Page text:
Based in Sydney, Australia, Ebony Russell is a ceramic artist whose work occupies that unsettled and distinctly feminine intersection between ideal and autonomous womanhood. Pastel coloured piping and beaded embellishments give her sculptures a romantic girlish prettiness, though golden tears and embedded thorns pose a subtle contradiction. We spoke to Ebony about how her work offers a sanguine hope to overcome these contradictions and find her own identity with and beside the innumerable women who inspire her daily.
This collection is part of a group exhibition entitled Teetering on the Brink: Femininity, Inheritance and Disaster, presented by Claire Oliver Gallery from now until 11 May 2024. Situated in Harlem, NYC, the gallery focuses on platforming underrepresented artists otherwise neglected by the traditional art canon. Like the title suggests, Ebony’s works are concerned both with the societal and personal experience of femininity, and the traumas and disruptions that occur within this reality.
Rose Crown, Porcelain, stain, galze and gold lustre, 2023
What was your earliest introduction to art, in any medium, that inspired you to create?
Creative women raised me. My grandmothers, aunts, and my mother made everything and were so talented. It was magical watching them create and I was given a real sense of honouring the handmade through their skill and creative output. I always wanted to make things beautiful and redesign spaces. My earliest memory of creating is on visits to my grandmother's house. She would set me up with bunches of plastic flowers and artificial foliage and give me this barren garden bed covered in red scoria rock to create in. I would design my own garden more like a crazy installation. I'd be at it for hours. I have two photos of me in the garden with my grandma and I cherish them, especially now that she has passed.
What drew you to ceramics, specifically porcelain, as your primary artistic medium?
As early as kindergarten I remember loving anything 3D, malleable, and tactile – any material that I could manipulate with my hands. In primary school, sculpture was always my first choice. I loved any opportunity I had to work with clay.
I grew up in the Australian Otways in Southern Victoria where I had a lot of exposure to ceramic artists either as my art teachers or adult friends. Thanks to them, I was able to continue using clay outside of the classroom. It became my passion and focus. I decided in my mid-teens that I wanted to continue to study ceramics after high school. I aspired to pursue a ceramics degree and eventually become a qualified high school art educator. Prioritising my passion for ceramics, I focused on gaining entry into a tertiary art programme. Ultimately, I opted for a Bachelor of Applied Arts at Monash University, specialising in ceramics.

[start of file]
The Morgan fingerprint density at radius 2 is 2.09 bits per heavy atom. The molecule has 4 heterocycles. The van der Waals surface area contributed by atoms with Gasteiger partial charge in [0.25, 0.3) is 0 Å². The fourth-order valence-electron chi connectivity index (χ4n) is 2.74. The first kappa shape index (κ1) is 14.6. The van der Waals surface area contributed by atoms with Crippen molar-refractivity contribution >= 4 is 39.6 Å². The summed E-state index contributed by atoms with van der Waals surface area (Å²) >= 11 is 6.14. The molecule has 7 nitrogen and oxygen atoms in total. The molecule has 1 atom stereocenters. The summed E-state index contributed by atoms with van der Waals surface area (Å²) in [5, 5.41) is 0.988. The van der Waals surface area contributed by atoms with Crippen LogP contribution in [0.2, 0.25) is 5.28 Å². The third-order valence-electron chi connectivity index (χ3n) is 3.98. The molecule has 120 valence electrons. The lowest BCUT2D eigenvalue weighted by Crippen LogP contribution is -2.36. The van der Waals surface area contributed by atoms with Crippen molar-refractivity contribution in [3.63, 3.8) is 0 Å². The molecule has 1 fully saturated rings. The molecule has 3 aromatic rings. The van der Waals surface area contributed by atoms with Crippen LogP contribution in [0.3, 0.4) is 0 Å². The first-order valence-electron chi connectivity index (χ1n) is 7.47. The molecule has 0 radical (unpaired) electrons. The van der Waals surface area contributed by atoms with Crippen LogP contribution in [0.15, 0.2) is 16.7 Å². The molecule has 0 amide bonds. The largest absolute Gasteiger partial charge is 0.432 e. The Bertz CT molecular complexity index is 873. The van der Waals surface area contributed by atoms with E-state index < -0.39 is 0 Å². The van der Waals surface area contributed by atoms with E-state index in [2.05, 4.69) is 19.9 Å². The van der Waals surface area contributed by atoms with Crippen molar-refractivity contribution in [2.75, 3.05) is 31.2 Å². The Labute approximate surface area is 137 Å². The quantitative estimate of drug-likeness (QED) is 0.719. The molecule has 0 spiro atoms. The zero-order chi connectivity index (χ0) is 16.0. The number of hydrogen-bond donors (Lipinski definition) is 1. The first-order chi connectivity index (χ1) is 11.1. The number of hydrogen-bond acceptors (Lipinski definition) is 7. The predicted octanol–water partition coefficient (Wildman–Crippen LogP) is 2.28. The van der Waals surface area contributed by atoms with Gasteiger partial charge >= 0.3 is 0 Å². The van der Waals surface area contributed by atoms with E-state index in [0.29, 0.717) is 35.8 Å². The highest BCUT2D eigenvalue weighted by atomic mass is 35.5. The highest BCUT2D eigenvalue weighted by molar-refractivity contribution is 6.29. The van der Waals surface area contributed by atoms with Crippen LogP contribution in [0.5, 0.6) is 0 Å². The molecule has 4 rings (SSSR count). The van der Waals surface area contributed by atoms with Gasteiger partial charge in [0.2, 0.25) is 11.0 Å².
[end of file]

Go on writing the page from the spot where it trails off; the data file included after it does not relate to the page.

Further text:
I didn't begin working with porcelain until I returned to university in my late 30s to pursue a Master of Fine Arts at the National Art School in Sydney, after many years in Arts Education. It was almost by chance that I started using porcelain but in doing so, a profound transformation of my work began.
Porcelain became the pivotal element that bridged my artistic intentions and expressions. It was the missing ingredient I had been seeking. Its resemblance to sugar, both physically and metaphorically, played a crucial role in the direction my exploration took. Working with porcelain as a sculptural medium connected me to centuries of historical context and immersed me in the Western world's rich narrative of porcelain production.
Who are some of your inspirations – artistic or otherwise?
Whether told through art, film, or fiction, women's stories have always been my main source of inspiration.
I’m eternally inspired by the women around me - from my two daughters to my friends and family.
Their lived experiences, decisions, and personal journeys consistently influence and guide my creative process, informing the choices I make in my artistic pursuits. Reading Lisa Taddeo’s Three Women was like holding up a mirror. The secret lives of women - we all have a story and most of us will never share it beyond our closest friends, the way the three women in this book did.
A standout inspiration is Margaret Atwood. Her debut novel, The Edible Woman, changed my life—I've read it every year since 1998. It allowed me to imagine another future and made me question my choices. Each time I read it I re-examine what the hell I'm doing! It's good to check yourself.
What does a typical studio day look like for you?
Time spent in the studio changes depending on what stage of production I’m in. When I’m in making mode, it's all clay prep, testing, and mixing clay. Then, I move on to sketching and developing the ideas. Making sees me working on multiple artworks at a time. Building my sculptures very slowly allows time for contemplation and further development of my ideas.  I listen to music in the studio and occasionally podcasts and audiobooks. Firing the work is the last stage of the making and can be a tense time. In ceramics, we spend so long making works and then throw them in the fire and hope we get it right.
The end stage is the photography and all the admin that goes into having an art practice—like answering these questions! It can be solitary and I spend a lot of time alone, so I really appreciate that I have a studio that is shared with other artists. At Experimental Ceramic Studios in Sydney, we all have our own private room but share the communal space and have the opportunity to work collaboratively and support each other.
Could you expand on how your work engages with the notions of femininity and girlhood?
My art is deeply personal, reflecting my journey through life as a cisgender woman. Themes of femininity and girlhood are recurring motifs in my work, and I draw from my own lived experiences to create meaningful narratives.
I'm intrigued by the interplay between gender norms and societal frameworks, particularly how they manifest in my experiences.
Mirrored Kingdom: Grande Cake Crown, Porcelain and glaze, 2022
While much of your work is overtly feminine, gilded in pastel hues, ruffles and bows, you also make some darker sculptures that seem to stand as vaguely threatening shadows. I’m wondering what this contrast is symbolic of?
Navigating the world as a woman is fraught with contradictions, pitfalls, and conflicting messages. It's a complex and often unfair experience that can be incredibly confusing. I've long grappled with conflicting feelings regarding my attraction to feminine ideals and my simultaneous aversion to them. Fairy tales are poignant examples of this internal struggle. My work speaks directly to this dichotomy.